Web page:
Industrial augmented reality

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Pick-by-Vision system developed by the Lehrstuhl fml and its partners (CIM GmbH and Fachgebiet für Augmented Reality)

Industrial augmented reality (IAR) is related to the application of augmented reality (AR) to support an industrial process.[1] The use of IAR dates back to the 1990s with the work of Thomas Caudell and David Mizell about the application of AR at Boeing.[2] Since then several applications of this technique over the years have been proposed showing its potential in supporting some industrial processes. Although there have been several advances in technology, IAR is still considered to be at an infant developmental stage.[3][4][5]

Some challenging factors of IAR development are related to the necessary interdisciplinarity knowledge in areas such as object recognition, computer graphics, artificial intelligence and human-computer-interaction. Where a partial context understanding is required for the adaptation to unexpected conditions and understand the user's actions and intentions. Additionally user intuitive interfaces still remain a challenge likewise hardware improvements such as sensors and displays.[4][6][7]

Further, some controversy prevails about the boundaries that define IAR and its potential benefits for some activities with the currently available technology.[8]

Technology[edit]

Origins and history[edit]

Although the origins of Augmented Reality dates from the 1960s, when Ivan Sutherland created the first head-mounted display [9] it did not gain strength until the early 1990s, when the David Mizell and Thomas Caudell developed the first industrial AR at Boeing. They used a head-mounted display (HMD) to superimpose a computer-generated diagram of the manufacturing process with a real-time world registration and the user's head position calculation. They coined the name Augmented Reality to this technology.[2][10]

Contemporary several prototypes were proposed to demonstrate AR's application to manufacturing:[11] a laser-printer maintenance application was proposed in 1993 by Steven K. Feiner and coauthors by introducing the concept of knowledge-based AR for maintenance assistance (KARMA).[12][13] Whitaker Ross et al. proposed a system to display the name of the part pointed by the user in an engine.[14]

By the 2000s, the interest in AR had grown considerably. Some important groups were funded:[10] the largest consortium for IAR backed by the German's Federal Ministry of Education and Research (ARVIKA), with the aim of researching and implementing AR in relevant German industries,;[15] the European Community founded several projects including Service and Training through (STAR), which is a collaboration between institutes and companies from Europe and the US,[16] and Advanced Augmented Reality Technologies for Industrial Service Applications (ARTESAS) derived from ARVIKA, focused on the development of AR for automotive and aerospace maintenance.[17] Likewise, from other countries such as Sweden, Australia and Japan with the aim of encourage the IAR development.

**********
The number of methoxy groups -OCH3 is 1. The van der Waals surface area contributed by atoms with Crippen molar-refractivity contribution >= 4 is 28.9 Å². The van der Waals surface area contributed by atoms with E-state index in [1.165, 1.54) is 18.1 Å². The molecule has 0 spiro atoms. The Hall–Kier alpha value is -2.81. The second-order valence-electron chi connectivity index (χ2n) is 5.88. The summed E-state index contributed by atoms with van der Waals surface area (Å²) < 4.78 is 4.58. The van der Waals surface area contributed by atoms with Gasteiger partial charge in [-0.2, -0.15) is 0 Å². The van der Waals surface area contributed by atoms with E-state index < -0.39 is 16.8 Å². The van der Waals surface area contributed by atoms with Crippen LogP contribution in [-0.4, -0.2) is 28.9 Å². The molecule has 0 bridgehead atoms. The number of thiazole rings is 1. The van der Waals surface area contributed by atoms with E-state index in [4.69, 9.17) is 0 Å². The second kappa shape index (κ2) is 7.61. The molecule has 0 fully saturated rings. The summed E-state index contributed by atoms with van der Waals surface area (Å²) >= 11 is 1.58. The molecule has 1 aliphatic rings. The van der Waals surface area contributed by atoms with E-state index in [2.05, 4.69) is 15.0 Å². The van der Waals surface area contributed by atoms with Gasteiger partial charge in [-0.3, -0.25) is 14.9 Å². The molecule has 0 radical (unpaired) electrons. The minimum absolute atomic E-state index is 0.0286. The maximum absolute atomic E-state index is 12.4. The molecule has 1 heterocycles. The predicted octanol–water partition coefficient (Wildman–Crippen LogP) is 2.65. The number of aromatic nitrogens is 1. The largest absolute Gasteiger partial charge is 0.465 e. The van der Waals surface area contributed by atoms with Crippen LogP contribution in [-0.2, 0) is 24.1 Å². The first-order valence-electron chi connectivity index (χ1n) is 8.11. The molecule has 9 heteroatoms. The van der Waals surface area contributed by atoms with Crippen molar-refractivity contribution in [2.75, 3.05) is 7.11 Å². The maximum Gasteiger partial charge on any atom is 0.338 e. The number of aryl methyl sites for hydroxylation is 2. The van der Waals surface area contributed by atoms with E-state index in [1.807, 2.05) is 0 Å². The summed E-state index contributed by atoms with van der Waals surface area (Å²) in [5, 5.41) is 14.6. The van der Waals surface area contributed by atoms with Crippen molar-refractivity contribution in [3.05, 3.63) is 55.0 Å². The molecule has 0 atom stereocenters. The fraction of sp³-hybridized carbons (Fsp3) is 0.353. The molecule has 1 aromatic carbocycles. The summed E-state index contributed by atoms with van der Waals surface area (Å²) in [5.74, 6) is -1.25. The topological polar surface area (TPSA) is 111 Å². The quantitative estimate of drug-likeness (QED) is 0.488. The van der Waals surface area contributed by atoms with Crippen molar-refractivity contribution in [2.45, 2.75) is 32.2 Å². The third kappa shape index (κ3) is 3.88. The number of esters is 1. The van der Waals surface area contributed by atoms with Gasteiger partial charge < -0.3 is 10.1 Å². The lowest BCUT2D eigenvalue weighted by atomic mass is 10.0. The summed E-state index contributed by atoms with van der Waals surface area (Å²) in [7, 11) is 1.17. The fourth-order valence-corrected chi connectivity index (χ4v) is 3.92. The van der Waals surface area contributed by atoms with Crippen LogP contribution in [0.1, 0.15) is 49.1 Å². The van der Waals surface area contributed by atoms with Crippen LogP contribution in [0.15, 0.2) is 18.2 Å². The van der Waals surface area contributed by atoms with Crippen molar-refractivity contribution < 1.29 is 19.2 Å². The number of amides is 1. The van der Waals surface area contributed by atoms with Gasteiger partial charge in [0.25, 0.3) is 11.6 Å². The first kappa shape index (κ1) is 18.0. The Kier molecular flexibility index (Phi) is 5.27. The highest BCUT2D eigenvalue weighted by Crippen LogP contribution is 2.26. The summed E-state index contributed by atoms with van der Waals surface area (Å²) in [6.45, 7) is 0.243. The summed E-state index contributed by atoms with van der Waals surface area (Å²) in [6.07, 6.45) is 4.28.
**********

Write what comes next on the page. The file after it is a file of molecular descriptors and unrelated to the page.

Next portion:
From the beginning of 2010 until today, advances in hardware devices such as the wearable Google Glass, the reduced cost of mobile devices, and the increasing user familiarity with this technology.[7] Besides the increasing product-development complexity where products are becoming more versatile and intricate, with multiple variations and mass customization. Opened new scenarios for this technology.[18]

Overview[edit]

Industrial part visual characteristics duplex ball valves

One of the most promising fields of AR application is industrial manufacturing, where it can be used to support some activities in product development and manufacturing[19] through providing information available to reduce and simplify the user's decisions.[20] The general issues of the development of an AR system can still be classified into:[21]

Enabling technology[edit]

MannGlas and GoogleGlass1

There are technologies needed to build AR systems. Some of them are directly related with the performance of the software and hardware that enable the deployment of AR, such as displays, sensors, processors, recognition, tracking, registration among others.[21] Thus AR uses different approaches to integrate the virtual and real worlds, where several technologies influence the usability and applicability.[22]

Some common unsolved issues concern tracking systems suited for industrial scenarios which mean: poorly textured objects with smooth surfaces and strong light variation; object recognition using natural features when it is not possible to use markers;[7] the improvement of accuracy and latency of registration,[4] and 3D context scene capture to allow context awareness.[6]

User interaction[edit]

The limited understanding of human factors is likely to be obstructing the spreading of IAR beyond laboratories prototypes.[4] Their study is challenged to overcome technological issues (deficiencies in resolution, field of view, brightness, contrast, tracking systems, among others) in order to separate the AR performance from interface factors and technological issues.[23]

It was suggested by[10] that for an IAR application to be successful in a commercial environment, it has to be "user friendly", meaning that it needs to be easy and safe to setup, learn, use and customize and the user should feel free to move with an AR system.[8] As well as the use of natural interfaces in order to control AR by using natural movements of the body have also motivated a good deal of research. The reason for this is that the usability not only depends on the system's stability but also on the control interface's quality.[22]

Further, the user interface should avoid overloading the user with information and prevent over relying on it in order to avoid losing important cues from the environment.[24] Other issues are also related with improving multiple user collaboration[6]

Social[edit]

It is the final challenge, given an ideal AR system (hardware, software and an intuitive interface) to be accepted and become a part of a user's daily life.[21]

Consequently, one of the most important factors related with the adoption of any new technology is the perception of usefulness, and AR needs to show a clear cost-benefit relation.[25] Some studies suggest that, in order for AR to be perceived as useful the task should be high enough to require its use.[26]